I Blame Duchamp: My Life’s Adventures in ArtOctober 1, 2009
I Blame Duchamp: My Life’s Adventures in Art
By Edmund Capon
This is not the book many people have been expecting. After more than thirty years as director of the Art Gallery of NSW it might seem that Edmund Capon has earned the right to publish a lively, candid, slightly scandalous memoir. There is a brief tradition of such books. One of Capon’s predecessors, Hal Missingham, described his years at the AGNSW in a memoir called They Kill You in the End (1973). John Rothenstein wrote about his directorship of the Tate Gallery in a book with the equally cheerful – albeit Shakespearean – title, Brave Day, Hideous Night (1966).
Capon, however, has chosen to eschew the role of memoirist in favour of a collection of essays. This may be because he has no immediate plans for retiring, despite the futile speculation that attends his every move nowadays.
As I began to read this volume I was reminded of something one of Capon’s curators, Barry Pearce, said about Sidney Nolan’s big Gallipoli diptych of 1963: “its saving grace is only that it is the kind of work Nolan painted to please nobody but himself.” That is a fearsomely accurate summary of this strange anthology, which is far too scholarly to appeal to the mythical man-in-the-street, but too flippant and self-centred to charm the art historians.
This must be one of the most handsome books Penguin has ever produced. It is the text that is worrisome: the long-delayed testament of a scholar manqué, who has often been forced to put aside his genuine passion for art in order to perform his public duties as a museum director. So well has Capon played this role that he has made the AGNSW into the most popular art institution in this country. The National Gallery of Victoria, with two buildings to its name, claims to get more visitors annually, but one suspects this is a statistical miracle. The AGNSW always seems to be full of people while Federation Square can be as empty as a resort town in the off-season. Both Melbourne galleries are now closed for one day each week.
Few would disagree that Capon is the most successful museum director in Australia. He leads from the front, has boundless reserves of energy, and has been responsible for a formidable exhibition program over the past three decades. He is also a bit of larrikin, an irreverent individualist who has occasionally got himself into trouble with an ill-considered remark.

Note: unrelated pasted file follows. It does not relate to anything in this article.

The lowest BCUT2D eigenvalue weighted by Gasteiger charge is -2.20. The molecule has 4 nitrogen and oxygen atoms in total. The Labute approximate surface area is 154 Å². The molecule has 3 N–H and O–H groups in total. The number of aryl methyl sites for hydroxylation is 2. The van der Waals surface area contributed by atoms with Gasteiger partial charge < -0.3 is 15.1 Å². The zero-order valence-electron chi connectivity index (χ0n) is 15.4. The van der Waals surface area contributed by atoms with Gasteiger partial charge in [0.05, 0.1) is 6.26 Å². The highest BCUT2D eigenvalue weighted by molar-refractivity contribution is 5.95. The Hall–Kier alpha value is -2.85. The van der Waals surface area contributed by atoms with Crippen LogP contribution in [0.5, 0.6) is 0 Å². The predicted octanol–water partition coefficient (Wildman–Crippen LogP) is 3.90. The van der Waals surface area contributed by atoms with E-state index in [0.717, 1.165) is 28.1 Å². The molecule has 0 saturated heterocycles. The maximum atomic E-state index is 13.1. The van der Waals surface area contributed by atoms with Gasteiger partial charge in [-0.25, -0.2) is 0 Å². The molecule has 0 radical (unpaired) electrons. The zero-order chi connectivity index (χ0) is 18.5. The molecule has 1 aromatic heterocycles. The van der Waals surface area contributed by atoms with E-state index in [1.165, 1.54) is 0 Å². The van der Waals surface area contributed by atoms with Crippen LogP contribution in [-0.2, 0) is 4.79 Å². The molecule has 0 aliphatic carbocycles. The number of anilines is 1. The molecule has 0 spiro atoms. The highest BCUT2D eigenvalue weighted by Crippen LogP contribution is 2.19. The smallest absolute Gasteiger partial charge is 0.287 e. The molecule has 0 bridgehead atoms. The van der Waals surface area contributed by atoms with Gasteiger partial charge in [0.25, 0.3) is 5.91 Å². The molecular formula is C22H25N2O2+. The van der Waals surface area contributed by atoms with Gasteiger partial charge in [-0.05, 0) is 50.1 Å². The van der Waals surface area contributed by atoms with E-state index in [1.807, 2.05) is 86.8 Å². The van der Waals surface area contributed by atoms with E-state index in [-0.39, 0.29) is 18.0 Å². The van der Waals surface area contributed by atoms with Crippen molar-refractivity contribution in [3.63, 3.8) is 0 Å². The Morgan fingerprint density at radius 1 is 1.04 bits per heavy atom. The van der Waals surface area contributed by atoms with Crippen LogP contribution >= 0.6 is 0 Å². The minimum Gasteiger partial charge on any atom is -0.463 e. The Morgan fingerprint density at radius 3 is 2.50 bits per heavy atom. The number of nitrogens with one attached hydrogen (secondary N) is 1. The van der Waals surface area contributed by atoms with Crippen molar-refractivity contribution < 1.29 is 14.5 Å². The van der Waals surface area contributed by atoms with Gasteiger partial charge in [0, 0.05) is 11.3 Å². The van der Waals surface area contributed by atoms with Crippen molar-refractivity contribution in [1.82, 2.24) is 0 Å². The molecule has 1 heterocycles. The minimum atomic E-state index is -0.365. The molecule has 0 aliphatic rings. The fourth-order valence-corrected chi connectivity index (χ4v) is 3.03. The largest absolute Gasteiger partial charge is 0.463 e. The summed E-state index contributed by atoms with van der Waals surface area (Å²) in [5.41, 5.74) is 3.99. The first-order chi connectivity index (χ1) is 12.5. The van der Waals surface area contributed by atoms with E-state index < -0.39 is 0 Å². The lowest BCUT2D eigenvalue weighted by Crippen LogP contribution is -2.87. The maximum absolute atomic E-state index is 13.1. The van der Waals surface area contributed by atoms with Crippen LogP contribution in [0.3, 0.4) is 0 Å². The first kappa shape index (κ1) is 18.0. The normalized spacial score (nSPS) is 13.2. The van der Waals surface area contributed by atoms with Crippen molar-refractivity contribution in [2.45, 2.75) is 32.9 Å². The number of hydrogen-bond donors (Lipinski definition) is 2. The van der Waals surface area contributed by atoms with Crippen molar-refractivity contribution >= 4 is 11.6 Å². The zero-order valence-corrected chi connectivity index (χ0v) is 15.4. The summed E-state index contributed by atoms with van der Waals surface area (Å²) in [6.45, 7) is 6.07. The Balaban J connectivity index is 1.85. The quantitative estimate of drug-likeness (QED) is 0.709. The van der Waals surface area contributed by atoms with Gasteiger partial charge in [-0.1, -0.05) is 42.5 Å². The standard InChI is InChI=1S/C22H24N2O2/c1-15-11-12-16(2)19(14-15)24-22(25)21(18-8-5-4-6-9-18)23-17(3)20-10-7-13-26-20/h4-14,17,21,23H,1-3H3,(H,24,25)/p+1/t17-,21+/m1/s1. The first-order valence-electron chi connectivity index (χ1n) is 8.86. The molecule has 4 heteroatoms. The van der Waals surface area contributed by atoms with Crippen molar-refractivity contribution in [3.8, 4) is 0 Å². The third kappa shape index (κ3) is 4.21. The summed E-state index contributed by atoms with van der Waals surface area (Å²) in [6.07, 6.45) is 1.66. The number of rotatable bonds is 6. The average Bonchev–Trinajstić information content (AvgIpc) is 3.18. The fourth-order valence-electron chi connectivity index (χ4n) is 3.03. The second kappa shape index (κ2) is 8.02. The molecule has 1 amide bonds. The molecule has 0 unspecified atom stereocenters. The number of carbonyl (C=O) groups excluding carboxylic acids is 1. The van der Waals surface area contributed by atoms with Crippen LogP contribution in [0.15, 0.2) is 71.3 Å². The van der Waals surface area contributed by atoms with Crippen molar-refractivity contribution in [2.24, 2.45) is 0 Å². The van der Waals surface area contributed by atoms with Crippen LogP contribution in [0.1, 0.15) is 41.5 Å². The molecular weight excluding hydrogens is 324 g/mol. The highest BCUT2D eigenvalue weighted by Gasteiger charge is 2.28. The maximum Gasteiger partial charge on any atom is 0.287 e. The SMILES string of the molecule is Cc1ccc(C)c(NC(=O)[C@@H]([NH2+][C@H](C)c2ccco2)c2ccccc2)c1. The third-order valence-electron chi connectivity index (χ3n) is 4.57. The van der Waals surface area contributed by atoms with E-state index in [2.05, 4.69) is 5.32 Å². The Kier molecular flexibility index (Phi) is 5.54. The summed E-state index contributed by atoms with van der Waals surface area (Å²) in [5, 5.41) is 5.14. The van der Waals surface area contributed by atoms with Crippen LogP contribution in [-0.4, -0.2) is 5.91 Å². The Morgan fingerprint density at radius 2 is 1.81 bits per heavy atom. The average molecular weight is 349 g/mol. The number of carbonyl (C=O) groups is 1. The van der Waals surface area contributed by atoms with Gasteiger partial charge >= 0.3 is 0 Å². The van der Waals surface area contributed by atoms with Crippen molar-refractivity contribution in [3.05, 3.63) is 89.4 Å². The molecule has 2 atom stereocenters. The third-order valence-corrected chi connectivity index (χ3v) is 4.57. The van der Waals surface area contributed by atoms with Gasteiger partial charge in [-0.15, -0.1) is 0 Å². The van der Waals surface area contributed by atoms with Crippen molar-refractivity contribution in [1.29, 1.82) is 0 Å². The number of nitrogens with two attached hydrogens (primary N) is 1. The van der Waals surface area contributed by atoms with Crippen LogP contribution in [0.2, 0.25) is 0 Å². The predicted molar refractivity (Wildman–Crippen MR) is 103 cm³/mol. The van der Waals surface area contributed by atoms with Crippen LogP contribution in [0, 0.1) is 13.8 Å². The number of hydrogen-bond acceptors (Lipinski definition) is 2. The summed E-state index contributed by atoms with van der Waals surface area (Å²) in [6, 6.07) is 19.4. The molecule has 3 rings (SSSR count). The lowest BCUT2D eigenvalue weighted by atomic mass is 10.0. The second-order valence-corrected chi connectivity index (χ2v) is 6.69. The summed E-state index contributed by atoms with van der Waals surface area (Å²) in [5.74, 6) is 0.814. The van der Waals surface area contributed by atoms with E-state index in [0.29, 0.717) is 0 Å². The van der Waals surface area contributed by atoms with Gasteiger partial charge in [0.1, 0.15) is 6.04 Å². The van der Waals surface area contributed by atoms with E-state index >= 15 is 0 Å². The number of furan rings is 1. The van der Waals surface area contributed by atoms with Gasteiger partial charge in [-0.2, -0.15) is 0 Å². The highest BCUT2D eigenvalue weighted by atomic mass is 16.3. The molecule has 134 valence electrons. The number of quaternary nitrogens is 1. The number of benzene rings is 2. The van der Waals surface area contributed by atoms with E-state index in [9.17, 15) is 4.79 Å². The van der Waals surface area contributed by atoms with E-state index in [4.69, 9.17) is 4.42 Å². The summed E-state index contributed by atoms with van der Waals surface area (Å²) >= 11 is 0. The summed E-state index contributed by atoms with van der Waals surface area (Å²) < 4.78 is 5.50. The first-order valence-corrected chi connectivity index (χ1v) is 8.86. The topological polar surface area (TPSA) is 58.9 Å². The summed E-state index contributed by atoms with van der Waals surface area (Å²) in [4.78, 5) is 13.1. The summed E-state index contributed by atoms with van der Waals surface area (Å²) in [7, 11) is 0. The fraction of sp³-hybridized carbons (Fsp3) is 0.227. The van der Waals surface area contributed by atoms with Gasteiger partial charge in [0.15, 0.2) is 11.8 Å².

Apparently he likes to appear unpredictable, and this is almost stated as a credo in the first chapter of this book. At times one can admire that maverick, non-conformist impulse. On other occasions his behaviour comes across as merely willful and capricious. “I find inconsistency a natural state,” he crows.
All the time he has been running the AGNSW there has obviously been a part of Capon that would have preferred to be writing books. However, his writing style has been strongly influenced by the showmanship that is a natural part of being the gallery’s Great Helmsman. He wants to appear a man of the people, writing for the general public not an intellectual élite, but the way he goes about this task is to fill his essays with personalised, off-the-cuff comments that would be more at home in a lecture. The effect is jarring rather than seductive.
Although he takes every opportunity to attack the pretentions of academics, he manifests an unmistakable desire to be seen as an intellectual. At the very beginning of the book he denounces “Bernhardian despondency” – a reference that is bound to bamboozle many readers. I presume it refers to the great Austrian novelist, Thomas Bernhard, who is far from a household name in Australia, but much admired in certain circles. Those who love Bernhard find nothing despondent about his books.